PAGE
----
Learn more about personal injury law here by calling our experienced civil law attorneys in Los Angeles 24/7 by dialing (213) 596-9642, or by using our convenient online contact us form to discover more about your rights to receive a just amount of financial compensation.

Proving Negligence and Establishing Liability

When filing a personal injury claim with a third-party insurer, you need to prove the other person’s liability by proving that they were negligent.

Elements of Negligence

There are four key components to proving negligence, and these include:

  • Duty of care: the plaintiff must prove that the defendant had a duty of care to them.
  • Breach: the plaintiff needs to show that the defendant breached that duty by doing something wrong or failing to take reasonable action in preventing the accident.
  • Cause: the plaintiff must show that the breach directly resulted in their injuries.
  • Damages: the plaintiff must prove that the negligence resulted in damages by showing evidence material, such as medical records and bills.

To prove liability, you require substantial evidence that can strengthen your case, and several credible types of evidence include photographs, witness statements, police reports, and medical records.

Separating Prior Injuries from New Injuries in a Personal Injury Claim

When you’re at the hospital for a medical evaluation, you need to tell them the details of your injuries, which would later help distinguish your prior injury from the new one.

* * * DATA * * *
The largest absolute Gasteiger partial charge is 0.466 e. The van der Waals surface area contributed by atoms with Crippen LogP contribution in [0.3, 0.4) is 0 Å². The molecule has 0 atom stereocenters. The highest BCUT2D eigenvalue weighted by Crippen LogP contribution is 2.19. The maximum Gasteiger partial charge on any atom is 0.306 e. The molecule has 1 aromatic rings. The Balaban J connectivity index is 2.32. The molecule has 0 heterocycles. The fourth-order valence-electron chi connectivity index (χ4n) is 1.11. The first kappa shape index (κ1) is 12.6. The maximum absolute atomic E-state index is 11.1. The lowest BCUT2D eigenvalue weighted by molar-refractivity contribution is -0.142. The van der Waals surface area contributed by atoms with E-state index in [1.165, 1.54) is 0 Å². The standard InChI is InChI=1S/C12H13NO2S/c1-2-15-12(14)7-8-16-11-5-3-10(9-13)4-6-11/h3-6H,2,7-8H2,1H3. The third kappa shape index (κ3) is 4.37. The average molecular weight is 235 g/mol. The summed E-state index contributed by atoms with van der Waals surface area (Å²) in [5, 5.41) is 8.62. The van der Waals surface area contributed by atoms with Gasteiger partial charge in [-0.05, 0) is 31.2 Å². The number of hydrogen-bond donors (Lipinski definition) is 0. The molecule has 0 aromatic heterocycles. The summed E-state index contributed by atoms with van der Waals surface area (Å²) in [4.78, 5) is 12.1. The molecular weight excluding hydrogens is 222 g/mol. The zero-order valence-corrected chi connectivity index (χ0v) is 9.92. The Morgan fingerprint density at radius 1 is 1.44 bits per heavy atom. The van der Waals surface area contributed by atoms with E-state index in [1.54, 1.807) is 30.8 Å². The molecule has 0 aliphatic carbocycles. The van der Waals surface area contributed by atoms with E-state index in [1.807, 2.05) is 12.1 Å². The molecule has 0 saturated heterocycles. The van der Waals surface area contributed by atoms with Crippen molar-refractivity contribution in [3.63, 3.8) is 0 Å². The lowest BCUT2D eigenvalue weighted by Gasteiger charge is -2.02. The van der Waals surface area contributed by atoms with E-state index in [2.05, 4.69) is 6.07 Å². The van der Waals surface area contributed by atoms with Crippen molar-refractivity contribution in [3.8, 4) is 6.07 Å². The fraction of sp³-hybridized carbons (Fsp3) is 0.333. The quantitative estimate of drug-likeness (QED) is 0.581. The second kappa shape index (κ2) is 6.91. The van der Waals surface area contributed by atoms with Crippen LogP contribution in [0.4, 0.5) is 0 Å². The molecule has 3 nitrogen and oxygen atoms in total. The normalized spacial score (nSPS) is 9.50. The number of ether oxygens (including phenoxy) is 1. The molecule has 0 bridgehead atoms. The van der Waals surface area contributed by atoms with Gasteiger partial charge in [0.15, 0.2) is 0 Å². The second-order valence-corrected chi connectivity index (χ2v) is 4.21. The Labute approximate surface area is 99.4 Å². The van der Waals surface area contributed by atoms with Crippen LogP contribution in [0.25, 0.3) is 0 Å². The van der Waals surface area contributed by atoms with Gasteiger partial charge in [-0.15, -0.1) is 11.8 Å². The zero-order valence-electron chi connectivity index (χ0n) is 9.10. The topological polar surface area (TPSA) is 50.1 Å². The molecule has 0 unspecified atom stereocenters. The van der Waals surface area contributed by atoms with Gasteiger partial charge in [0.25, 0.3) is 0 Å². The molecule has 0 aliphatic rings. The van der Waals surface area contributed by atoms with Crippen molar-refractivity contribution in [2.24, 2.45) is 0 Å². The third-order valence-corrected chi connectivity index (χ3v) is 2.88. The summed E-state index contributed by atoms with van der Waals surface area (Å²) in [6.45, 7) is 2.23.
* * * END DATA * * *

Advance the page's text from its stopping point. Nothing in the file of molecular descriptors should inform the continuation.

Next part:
Describe to the medical provider your symptoms in detail, where you’re feeling pain, how much pain you are experiencing, and if you have any movement limitations following the accident.

What you’re trying to do by explaining in detail to your medical provider is to create a distance between your pre-existing injury and your new injury—the more distance you can put between them, the better.

As part of growing old, most of us start to experience wear and tear on our bones and joints. At times, you may not be aware of your previous medical conditions, such as osteoporosis which may appear on imaging tests conducted after an accident.

If you didn’t have any back pain or other symptoms prior to the accident, the discovery of pre-existing condition is not a reason an insurer should reduce your claim.

However, they use whatever they can to coerce injured victims into taking a low settlement offer, which is why you must tell your doctors about your symptoms and when you started experiencing them to ensure a strong personal injury claim.

If you’ve had previous injuries, it will help if you reach out to the doctor who treated you to document the details of your past injuries, when they happened, your treatment plan, the doctor’s prognosis, and when you finished your treatment.

Confirming that the treatment successfully reduced pain or other problems you were facing back then can bolster your case. It can also prove that the current symptoms you are experiencing started with the recent accident and not because of old wounds or injuries.

When to Disclose Pre-Existing Injuries

When you file an insurance claim, you must disclose your prior injuries to the medical and legal teams. However, the way you talk about your pre-existing injury can make or break your claim.

Insurers Can Use Recorded Statements Against You

Adjusters are not looking out for your best interests and will find all sorts of reasons to limit financial exposure. Before the adjuster even asks you about medical records, they may require you to provide a recorded statement.